“Tandon has been instrumental in Dollaride’s growth and success, and we are thrilled that it is among the coalition that will make CTAP a reality,” said Su Sanni, Co-founder and CEO, Dollaride. While at UFL, Sanni said Chow and other CSMART resources helped to accelerate the company’s growth. “The team at C2Smart is uniquely positioned to give us crucial data and measurement tools critical to building and developing the program.”
NYSERDA President and CEO Doreen M. Harris said, “New York Clean Transportation Prize winner Dollaride’s partnership with NYU Tandon will provide the data needed to connect more New Yorkers to essential transit services. Their innovative all-electric shuttle service is a model that can be replicated and scaled across the state—helping to reduce reliance on fossil fuels and improving local air quality while supporting clean transportation solutions for underserved communities.”
Situating UFL within NYU Tandon allows for Tandon’s areas of research excellence to help fuel the creation and innovation of new products and services being brought to market. In addition, ACRE, the cleantech incubator within the UFL, brings together various start-ups that allows for synergies among them that further discovery.
HEVO, a wireless charging equipment and software company and a Future Labs alumni, will power the CTAP’s charging infrastructure. BlocPower, another alum of the Future Labs, is providing financing. Build Edison is project managing the program. All of the companies involved are New York City-based, and minority-, veteran- or woman-owned, representing a unique collaboration that, said Sanni, is relevant and inspiring to underserved communities.
The first electric fleets and EV charging stations are planned for delivery to Brooklyn and Queens in late 2023. The program will then expand to other NYC transit deserts in 2024 and 2025, with a long-term goal of expanding this highly scalable model of clean mobility to other cities in New York State and around the world.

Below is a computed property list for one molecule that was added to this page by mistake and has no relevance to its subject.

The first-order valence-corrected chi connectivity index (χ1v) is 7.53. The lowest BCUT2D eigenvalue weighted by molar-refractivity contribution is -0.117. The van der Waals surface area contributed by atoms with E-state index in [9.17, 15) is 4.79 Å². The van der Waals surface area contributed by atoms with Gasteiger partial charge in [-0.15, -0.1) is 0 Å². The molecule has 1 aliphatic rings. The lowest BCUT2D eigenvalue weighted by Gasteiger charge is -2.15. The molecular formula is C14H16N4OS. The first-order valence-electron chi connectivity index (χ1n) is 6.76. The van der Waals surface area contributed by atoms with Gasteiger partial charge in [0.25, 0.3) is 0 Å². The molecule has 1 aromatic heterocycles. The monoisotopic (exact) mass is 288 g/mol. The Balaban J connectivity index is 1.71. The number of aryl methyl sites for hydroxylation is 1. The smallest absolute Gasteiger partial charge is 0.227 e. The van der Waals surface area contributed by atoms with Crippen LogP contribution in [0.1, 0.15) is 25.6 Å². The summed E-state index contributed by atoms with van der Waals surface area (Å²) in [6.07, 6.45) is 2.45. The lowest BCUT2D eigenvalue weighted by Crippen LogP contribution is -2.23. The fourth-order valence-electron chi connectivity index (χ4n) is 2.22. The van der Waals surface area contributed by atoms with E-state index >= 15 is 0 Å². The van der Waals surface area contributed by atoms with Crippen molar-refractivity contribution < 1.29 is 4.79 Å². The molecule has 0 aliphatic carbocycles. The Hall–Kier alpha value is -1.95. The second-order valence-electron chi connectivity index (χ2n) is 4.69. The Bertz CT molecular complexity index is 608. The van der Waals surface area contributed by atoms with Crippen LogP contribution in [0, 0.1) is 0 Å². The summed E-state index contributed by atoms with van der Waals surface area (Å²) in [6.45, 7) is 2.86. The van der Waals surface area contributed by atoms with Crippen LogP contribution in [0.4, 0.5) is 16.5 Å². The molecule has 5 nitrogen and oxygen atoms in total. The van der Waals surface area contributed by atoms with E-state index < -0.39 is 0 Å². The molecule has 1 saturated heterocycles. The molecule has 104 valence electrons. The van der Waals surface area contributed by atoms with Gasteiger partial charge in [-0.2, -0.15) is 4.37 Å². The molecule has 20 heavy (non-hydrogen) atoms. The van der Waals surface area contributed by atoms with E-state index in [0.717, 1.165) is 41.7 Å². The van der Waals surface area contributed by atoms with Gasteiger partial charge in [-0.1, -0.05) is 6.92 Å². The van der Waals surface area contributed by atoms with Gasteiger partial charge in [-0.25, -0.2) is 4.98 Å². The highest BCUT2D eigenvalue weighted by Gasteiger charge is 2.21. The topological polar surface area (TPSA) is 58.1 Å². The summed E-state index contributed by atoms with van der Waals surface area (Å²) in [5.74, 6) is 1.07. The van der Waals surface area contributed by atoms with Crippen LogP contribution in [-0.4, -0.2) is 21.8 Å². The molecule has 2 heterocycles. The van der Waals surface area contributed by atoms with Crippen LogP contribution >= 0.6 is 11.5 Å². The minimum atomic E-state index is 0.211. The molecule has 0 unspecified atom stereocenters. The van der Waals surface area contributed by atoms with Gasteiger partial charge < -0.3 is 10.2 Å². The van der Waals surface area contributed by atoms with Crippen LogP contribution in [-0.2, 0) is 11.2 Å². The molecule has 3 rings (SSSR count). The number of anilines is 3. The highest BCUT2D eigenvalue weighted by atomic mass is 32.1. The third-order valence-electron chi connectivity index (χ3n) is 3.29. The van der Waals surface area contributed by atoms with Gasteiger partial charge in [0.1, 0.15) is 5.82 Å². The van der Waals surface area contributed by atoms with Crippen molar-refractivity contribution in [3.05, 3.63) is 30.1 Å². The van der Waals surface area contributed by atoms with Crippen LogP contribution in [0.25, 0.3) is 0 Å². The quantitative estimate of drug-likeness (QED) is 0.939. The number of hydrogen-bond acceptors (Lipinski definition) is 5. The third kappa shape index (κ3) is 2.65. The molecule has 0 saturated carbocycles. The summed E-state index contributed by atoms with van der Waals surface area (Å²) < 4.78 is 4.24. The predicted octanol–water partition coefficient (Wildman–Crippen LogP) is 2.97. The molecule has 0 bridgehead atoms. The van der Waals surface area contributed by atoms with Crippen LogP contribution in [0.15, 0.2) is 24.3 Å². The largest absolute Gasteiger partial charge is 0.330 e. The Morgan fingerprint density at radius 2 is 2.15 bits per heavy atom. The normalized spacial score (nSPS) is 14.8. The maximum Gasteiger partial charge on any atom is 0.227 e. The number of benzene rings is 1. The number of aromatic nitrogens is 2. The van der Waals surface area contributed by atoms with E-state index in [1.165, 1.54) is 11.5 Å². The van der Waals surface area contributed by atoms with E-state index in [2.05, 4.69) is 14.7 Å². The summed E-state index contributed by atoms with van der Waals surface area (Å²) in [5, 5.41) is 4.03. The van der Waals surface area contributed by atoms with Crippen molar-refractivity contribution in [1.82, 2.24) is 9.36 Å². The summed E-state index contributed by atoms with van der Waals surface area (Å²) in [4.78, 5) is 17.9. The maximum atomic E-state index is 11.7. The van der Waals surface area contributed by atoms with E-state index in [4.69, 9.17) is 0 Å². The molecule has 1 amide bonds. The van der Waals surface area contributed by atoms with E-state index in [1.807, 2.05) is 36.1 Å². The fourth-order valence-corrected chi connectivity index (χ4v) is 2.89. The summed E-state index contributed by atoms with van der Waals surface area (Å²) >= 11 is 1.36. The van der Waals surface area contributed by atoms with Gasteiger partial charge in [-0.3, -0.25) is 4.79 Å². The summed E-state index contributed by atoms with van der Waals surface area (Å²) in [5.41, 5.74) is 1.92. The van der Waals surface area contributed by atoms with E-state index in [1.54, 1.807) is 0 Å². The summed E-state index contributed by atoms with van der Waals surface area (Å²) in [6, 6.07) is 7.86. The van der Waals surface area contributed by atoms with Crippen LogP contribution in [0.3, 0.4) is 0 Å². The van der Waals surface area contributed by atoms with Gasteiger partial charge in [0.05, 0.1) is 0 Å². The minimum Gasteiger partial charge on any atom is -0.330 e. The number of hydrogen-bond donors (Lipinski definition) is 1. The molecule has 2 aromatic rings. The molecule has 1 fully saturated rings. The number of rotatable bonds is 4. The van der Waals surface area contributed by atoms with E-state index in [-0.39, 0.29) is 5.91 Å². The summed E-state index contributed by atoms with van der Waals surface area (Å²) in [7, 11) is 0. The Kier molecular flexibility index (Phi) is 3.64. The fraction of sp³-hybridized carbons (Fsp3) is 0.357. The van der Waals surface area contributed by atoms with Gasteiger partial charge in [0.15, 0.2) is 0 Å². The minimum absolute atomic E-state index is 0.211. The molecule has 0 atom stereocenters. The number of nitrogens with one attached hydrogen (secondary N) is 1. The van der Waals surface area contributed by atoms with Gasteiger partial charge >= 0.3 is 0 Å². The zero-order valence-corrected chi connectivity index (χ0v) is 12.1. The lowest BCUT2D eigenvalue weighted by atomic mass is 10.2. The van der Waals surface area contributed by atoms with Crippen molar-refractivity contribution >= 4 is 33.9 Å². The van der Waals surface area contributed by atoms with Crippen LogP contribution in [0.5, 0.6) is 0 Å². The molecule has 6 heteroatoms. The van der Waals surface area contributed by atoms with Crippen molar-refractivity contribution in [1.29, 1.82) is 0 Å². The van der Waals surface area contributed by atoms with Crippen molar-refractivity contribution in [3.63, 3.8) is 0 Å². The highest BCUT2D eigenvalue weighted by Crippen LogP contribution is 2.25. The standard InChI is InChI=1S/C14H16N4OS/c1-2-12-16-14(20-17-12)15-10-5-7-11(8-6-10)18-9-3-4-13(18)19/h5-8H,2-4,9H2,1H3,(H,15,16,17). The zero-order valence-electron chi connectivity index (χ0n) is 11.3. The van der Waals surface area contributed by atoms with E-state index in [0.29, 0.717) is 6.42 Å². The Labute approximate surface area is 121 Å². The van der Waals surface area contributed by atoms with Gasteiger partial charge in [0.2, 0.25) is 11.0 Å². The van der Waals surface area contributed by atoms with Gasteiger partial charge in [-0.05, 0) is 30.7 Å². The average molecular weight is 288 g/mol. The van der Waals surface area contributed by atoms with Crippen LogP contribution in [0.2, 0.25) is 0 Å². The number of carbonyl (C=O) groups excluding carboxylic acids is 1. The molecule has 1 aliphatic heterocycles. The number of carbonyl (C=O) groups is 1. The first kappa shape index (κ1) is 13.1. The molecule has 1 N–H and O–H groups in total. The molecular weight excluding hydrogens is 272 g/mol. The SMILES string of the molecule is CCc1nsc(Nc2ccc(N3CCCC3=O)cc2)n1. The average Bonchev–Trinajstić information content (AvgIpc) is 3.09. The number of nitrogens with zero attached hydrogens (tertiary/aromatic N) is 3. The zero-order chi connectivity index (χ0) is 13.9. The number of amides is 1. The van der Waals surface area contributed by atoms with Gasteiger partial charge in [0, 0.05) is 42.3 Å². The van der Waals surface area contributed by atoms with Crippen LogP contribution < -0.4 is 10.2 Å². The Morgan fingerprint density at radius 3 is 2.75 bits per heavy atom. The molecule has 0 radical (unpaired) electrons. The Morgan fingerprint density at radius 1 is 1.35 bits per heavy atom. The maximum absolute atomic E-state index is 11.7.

Dollaride optimizes existing dollar van networks and enables drivers and riders to connect and transact via smartphones.
About the New York University Tandon School of Engineering
The NYU Tandon School of Engineering dates to 1854, the founding date for both the New York University School of Civil Engineering and Architecture and the Brooklyn Collegiate and Polytechnic Institute. A January 2014 merger created a comprehensive school of education and research in engineering and applied sciences as part of a global university, with close connections to engineering programs at NYU Abu Dhabi and NYU Shanghai. NYU Tandon is rooted in a vibrant tradition of entrepreneurship, intellectual curiosity, and innovative solutions to humanity’s most pressing global challenges. Research at Tandon focuses on vital intersections between communications/IT, cybersecurity, and data science/AI/robotics systems and tools and critical areas of society that they influence, including emerging media, health, sustainability, and urban living. We believe diversity is integral to excellence, and are creating a vibrant, inclusive, and equitable environment for all of our students, faculty and staff. For more information, visit engineering.nyu.edu.